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I Ran the Double Dare Obstacle Course and Lived My '90s Kid Dream

The iconic game show is back and sloppier than ever

Liam Mathews

I was born in 1989, which means I grew up dreaming of getting slimed. I watched Nickelodeon's '90s game shows like Legends of the Hidden Temple, Figure It Out and Family Double Dare, and I begged my parents to take me to Universal Studios to be on the shows, but it never happened. Those shows ended and the world moved on. Nowadays, it seems like only celebrities get slimed, and so my dream of feeling green goop cascade down my head passed into childhood nostalgia and fantasy, alongside playing in the NBA and having my own Pokemon.

Until now. Nickelodeon is bringing back Double Darestarting Monday, and I got the incredible opportunity to make my childhood dream come true by running the course. And yes, I got slimed.

Childhood dream fulfilled

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The iconic game show originally ran for nearly 500 episodes from 1986 to 1993 (and in reruns long after that), with a few title variations, includingFamily Double Dare and Super Sloppy Double Dare. It was briefly revived for Double Dare 2000, but it's been dormant ever since. It's being brought back now in our reboot-crazy era with one eye toward nostalgia and the other toward now. It has a new host in social media star Liza Koshy, but original host Marc Summers is onboard as an executive producer/color commentator/perfect link between the past and present.

I didn't get to see either of them in hosting action at the recent press event where reporters were invited to run the course, but it was okay, because my game was hosted by a very competent Nickelodeon employee named Mike. Shoutout to Mike. I was on the red team, which one of my teammates christened "Team Won." Team Won was me, two other reporters and an employee from Nickelodeon's animation department, who turned out to have clutchSpongeBob SquarePants knowledge in the Nickelodeon trivia round.

The game started with a human wheelbarrow race where the wheelbarrow had to bob for cherries in a whipped cream pie. My team lost the race and then we fell further behind during the trivia section. Our chances were especially hurt when we couldn't get it together during our physical challenge, which was passing a ball from person to person using plungers. Hand-eye coordination is not an important skill in entertainment journalism.

After trivia was a game called "Make That Pie Fly!," which was basically a version of musical chairs where all the competitors stood shoulder-to-shoulder and passed whipped cream pies up and down the line, and if you dropped it, you were out. To make it harder, the people on the ends had to spin around when passing the pie back. I didn't drop the pie because my hand-eye coordination is only slightly below average, but the person next to me did, which meant we had to "make that pie fly" into each other's faces. So I smashed a tin full of Cool Whip into someone from the blue team's face while she did the same to me.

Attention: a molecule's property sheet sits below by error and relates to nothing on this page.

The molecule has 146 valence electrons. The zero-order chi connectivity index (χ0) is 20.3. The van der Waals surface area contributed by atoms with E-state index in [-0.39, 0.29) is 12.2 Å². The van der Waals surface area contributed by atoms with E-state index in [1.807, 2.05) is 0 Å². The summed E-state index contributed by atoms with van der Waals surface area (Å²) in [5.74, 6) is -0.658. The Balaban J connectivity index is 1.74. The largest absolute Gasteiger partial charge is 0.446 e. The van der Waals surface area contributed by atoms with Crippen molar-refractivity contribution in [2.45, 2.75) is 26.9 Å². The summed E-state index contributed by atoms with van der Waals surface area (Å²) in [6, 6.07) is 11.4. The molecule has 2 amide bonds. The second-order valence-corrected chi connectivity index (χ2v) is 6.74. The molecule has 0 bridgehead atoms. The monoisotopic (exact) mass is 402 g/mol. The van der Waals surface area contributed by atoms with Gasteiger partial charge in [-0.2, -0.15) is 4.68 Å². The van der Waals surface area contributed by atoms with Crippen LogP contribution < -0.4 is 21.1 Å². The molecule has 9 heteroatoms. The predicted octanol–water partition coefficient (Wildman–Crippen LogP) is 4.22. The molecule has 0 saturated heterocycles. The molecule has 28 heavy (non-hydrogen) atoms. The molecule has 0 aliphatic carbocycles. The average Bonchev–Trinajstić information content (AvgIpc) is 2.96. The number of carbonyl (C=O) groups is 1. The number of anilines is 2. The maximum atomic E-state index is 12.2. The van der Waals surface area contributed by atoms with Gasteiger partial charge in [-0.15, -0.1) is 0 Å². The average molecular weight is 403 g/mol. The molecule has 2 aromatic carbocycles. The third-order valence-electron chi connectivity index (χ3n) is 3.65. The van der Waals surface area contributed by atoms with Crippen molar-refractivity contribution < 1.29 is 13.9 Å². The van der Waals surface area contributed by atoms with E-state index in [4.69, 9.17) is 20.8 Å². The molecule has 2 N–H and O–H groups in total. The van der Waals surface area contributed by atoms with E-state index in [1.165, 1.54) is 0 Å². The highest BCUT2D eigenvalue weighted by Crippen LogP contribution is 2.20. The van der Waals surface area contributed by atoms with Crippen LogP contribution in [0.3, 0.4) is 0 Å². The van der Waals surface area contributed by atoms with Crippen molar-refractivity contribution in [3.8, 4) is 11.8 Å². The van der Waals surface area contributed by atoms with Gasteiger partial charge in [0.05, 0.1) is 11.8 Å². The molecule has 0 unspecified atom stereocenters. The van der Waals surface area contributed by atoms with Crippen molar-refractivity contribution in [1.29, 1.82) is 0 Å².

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Then it was time for the main event: the obstacle course. It was a scaled-down version of the full course with four iconic stations: The Wringer, Down the Hatch, Pick-It, and the Human Hamster Wheel. I was assigned the Wringer, where I dove Superman-style through a roller that looked like the world's most whimsical industrial metal-flattening machine and shot down a slide covered in whipped cream. The whipped cream made the slide very fast, and I hit the ground with a thwap that left two Cool Whip handprints on the rug. (Hopefully Nickelodeon budgeted carpet cleaning into the event, because we left the room in 1515 Broadway a mess.) I jumped up and grabbed the flag above me and passed it to my teammate, who then dove into the giant mouth of Down the Hatch. I didn't do Pick-It, the most iconic Double Dare obstacle, where you have to dig around for a flag inside a giant nose filled with green whipped cream, but I can give you this advice in case you ever find yourself face-to-face with the disembodied schnozz: get under it like you were working on a car and go straight to the side of the nostril. The flag is velcroed on there.

My team ran the course in 47 seconds, four seconds faster than the blue team, and our prize for winning was getting slimed. I felt like it was 1995 and I was at Universal Studios Orlando. I was vibrating with excitement. I got into a kiddie pool and the stagehands poured the slime over my head as I always dreamed. It was chilled, but not cold, and very, very sweet. The recipe for slime, I've since learned, is vanilla pudding, oatmeal, applesauce and a whole lot of green food coloring. It felt like very thick, slow shampoo that made my hair much dirtier. I slicked it back through my hair like dairy pomade.

For a short time, I got to feel like a kid again. And that's the kind of nostalgia I can get behind. The return of Double Dare gives parents who grew up watching the show the chance to share it with their own kids. And now a new generation of kids will dream of going through the Wringer. I hope this revival lasts another 500 episodes to give thousands more kids the chance to experience it. Slime without end, amen.

Double Dare premieres Monday at 8/7c on Nickelodeon.